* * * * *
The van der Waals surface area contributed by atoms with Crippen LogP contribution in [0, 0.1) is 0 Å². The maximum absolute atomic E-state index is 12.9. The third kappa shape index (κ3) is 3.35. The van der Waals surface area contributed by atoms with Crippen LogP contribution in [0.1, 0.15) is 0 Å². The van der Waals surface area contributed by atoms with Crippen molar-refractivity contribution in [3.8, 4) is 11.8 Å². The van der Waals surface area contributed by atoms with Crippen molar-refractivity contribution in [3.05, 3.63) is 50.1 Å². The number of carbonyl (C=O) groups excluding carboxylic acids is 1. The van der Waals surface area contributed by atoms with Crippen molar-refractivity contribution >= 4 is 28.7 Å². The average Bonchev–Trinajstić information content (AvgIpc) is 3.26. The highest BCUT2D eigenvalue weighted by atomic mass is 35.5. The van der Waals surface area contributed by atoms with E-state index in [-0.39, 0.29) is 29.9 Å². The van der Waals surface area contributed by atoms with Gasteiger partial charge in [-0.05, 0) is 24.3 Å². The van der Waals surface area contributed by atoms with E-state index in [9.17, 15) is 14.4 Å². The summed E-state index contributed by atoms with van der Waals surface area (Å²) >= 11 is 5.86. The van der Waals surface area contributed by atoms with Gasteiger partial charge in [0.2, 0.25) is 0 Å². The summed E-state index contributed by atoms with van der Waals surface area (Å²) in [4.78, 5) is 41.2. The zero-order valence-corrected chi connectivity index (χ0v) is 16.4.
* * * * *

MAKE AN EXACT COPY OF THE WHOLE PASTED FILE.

The van der Waals surface area contributed by atoms with Crippen LogP contribution in [0, 0.1) is 0 Å². The maximum absolute atomic E-state index is 12.9. The third kappa shape index (κ3) is 3.35. The van der Waals surface area contributed by atoms with Crippen LogP contribution in [0.1, 0.15) is 0 Å². The van der Waals surface area contributed by atoms with Crippen molar-refractivity contribution in [3.8, 4) is 11.8 Å². The van der Waals surface area contributed by atoms with Crippen molar-refractivity contribution in [3.05, 3.63) is 50.1 Å². The number of carbonyl (C=O) groups excluding carboxylic acids is 1. The van der Waals surface area contributed by atoms with Crippen molar-refractivity contribution >= 4 is 28.7 Å². The average Bonchev–Trinajstić information content (AvgIpc) is 3.26. The highest BCUT2D eigenvalue weighted by atomic mass is 35.5. The van der Waals surface area contributed by atoms with E-state index in [-0.39, 0.29) is 29.9 Å². The van der Waals surface area contributed by atoms with Gasteiger partial charge in [-0.05, 0) is 24.3 Å². The van der Waals surface area contributed by atoms with E-state index in [9.17, 15) is 14.4 Å². The summed E-state index contributed by atoms with van der Waals surface area (Å²) >= 11 is 5.86. The van der Waals surface area contributed by atoms with Gasteiger partial charge in [0.2, 0.25) is 0 Å². The summed E-state index contributed by atoms with van der Waals surface area (Å²) in [4.78, 5) is 41.2. The zero-order valence-corrected chi connectivity index (χ0v) is 16.4.